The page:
Plans for bat house, bat-friendly plants wins award for third-grade teacher

By David Pendered

For the second time in three years, a teacher from the same school in Monroe County, near Macon, has won statewide recognition as Conservation Teacher of the Year. Kimberlie Harris was honored this week for her proposal to build a habitat for bats with her third grade pupils.

Kimberlie Harris

Kimberlie Harris

Harris teaches at Samuel E. Hubbard Elementary School, in the city of Forsyth. This is the same school where teacher Tiffany Smith won the same award in 2016. Smith was recognized for plans for students and volunteers to build a bog to help manage stormwater runoff at the school.

Harris was recognized for her proposal, EcoTeam to the Rescue: Endangered Animals of Georgia. The plan is to build a habitat for bats, some of which are endangered, rare or species of concern in Georgia, according to a report by the Georgia Department of Natural Resources.

The award provides a $1,000 grant from DNR. The grant is funded by TERN, The Environmental Resources Network. TERN is a friends group affiliated with DNR’s Wildlife Conservation Section.

Bat houses aren’t as easy to build as one may imagine, given that bats seem to be able to nest in so many places where humans wish they didn’t nest.

A successful bat house should contain the following elements, according to a report by a bat group available via a link on a DNR page:

  • “The most successful bat houses have roost chambers at least 20 inches tall and at least 14 inches wide. Taller and wider houses are even better. Rocket boxes, a pole-mounted design with continuous, 360°chambers, should be at least 3 feet tall…. All houses should have 3- to 6-inch landing areas extending below the entrances or recessed partitions with landing space inside.”
bat house

Bat houses can be simple structures built from a few planks separates by a few spacers. Credit: tumbledrose.com

Bats also are picky eaters, according to a report by DNR. Bats prefer native insects, and native insects required native plants to attract the insects. Some plants attract moths, such as wild onion, feathery false lily and garden phlox. Other plants attract night insects, including bowman’s root and elderberry.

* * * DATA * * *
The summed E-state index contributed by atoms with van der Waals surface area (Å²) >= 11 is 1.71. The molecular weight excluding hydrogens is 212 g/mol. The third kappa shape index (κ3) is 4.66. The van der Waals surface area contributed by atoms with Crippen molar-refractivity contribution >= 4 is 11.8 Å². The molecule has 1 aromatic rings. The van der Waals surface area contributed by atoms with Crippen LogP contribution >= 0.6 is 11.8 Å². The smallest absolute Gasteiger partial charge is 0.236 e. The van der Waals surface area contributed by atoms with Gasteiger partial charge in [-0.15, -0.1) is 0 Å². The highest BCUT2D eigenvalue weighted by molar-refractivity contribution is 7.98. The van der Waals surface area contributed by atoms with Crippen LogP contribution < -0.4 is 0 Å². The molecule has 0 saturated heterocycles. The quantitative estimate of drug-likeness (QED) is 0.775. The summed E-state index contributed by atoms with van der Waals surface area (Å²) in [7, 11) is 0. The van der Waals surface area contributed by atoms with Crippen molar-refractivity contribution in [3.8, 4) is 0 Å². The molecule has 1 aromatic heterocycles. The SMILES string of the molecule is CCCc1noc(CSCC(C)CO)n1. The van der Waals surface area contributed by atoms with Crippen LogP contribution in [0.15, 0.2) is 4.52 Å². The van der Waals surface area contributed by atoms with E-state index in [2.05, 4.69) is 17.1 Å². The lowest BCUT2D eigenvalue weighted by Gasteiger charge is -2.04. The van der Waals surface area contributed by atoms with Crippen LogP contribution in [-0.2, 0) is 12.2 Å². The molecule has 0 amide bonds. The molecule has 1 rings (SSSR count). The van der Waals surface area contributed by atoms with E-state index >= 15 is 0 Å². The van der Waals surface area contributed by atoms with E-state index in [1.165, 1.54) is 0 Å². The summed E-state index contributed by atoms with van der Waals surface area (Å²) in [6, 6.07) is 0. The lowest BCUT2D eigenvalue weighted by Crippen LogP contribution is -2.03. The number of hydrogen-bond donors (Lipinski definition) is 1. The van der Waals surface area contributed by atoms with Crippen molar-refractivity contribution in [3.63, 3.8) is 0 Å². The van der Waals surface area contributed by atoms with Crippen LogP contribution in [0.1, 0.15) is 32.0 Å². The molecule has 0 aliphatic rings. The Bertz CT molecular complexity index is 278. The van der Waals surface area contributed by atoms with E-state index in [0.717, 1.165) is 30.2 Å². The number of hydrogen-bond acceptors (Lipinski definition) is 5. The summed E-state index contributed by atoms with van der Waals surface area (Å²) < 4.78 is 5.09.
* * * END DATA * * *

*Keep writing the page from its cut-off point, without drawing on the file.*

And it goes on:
At Hubbard elementary, the habitat is to be built with help from parent volunteers, and members of Habitat for Bats and the State Botanical Garden of Georgia’s program, Connect to Protect.

“Cross-curricular creativity, student-driven learning and community partners made Dr. Harris’ well-written proposal stand out,” Linda May, a DNR environmental outreach coordinator, said in a statement.

The grant proposals submitted from educators across the state were reviewed and a winner selected by a representative of TERN and one from the wildlife section, according to a statement from DNR.

The habitat to be built at Hubbard elementary is to include bat houses and plants native to Georgia, which  are to attract insects for the bats to eat.

Harris, a language arts teacher, partnered with a science teacher to develop the bat habitat project. As part of the lesson, each of her third grade pupils was charged with researching the animals, developing a presentation about bats’ life history, and describing their threats to survival.

Each student was charged with completing one of the following exercises, which Harris provided on the website for her class:

  • “Imagine you are an animal that is endangered. Write a letter to the citizens of Georgia telling about your need to be protected. Be sure to include information on where you live, how important you are to the ecosystem, and what they can do to help you. It is important to follow the guidelines for writing a friendly letter.
  • “Create an informative magazine page, booklet, or brochure about your animal. Include a lot of scientific facts but be creative. Your work can be done neatly by hand or on the computer. Your teacher will show you how to use the publishing programs.

    bowman's root, bats

    The colorful Bowman’s Root attracts insects that are prey for bats. Credit: wildflower.org

  • “Draw a poster that shows your animal, its risk, and what can be done to help. Make it neat, colorful, and well-organized.
  • “Create a Google Slide presentation with at least 10 slides. Be sure to include lots of pictures, facts about the animal, and suggestions for ways to help.
  • “Make a model or diorama of your animal in its natural habitat. Write a paragraph from your animal’s viewpoint telling about yourself.
  • “Write and prepare a skit or puppet show about your animal and its endangerment. A copy of your script will need to be turned in.
  • “Write a song about your animal. It’s fun to use a tune that you know and make up new lyrics!
  • “Make a simple costume of the animal (ex. Make a mask and wear clothing of an appropriate color.) and present a speech from the animal’s viewpoint.”

 

bats in house

Bats eventually will find their way to homes that are built specially for them, according to state environmental officials. Credit: uniquebirdhouseboutique.com

 

David Pendered, Managing Editor, is an Atlanta journalist with more than 30 years experience reporting on the region’s urban affairs, from Atlanta City Hall to the state Capitol. Since 2008, he has written for print and digital publications, and advised on media and governmental affairs. Previously, he spent more than 26 years with The Atlanta Journal-Constitution and won awards for his coverage of schools and urban development. David graduated from North Carolina State University and was a Western Knight Center Fellow. David was born in Pennsylvania, grew up in North Carolina and is married to a fifth-generation Atlantan.

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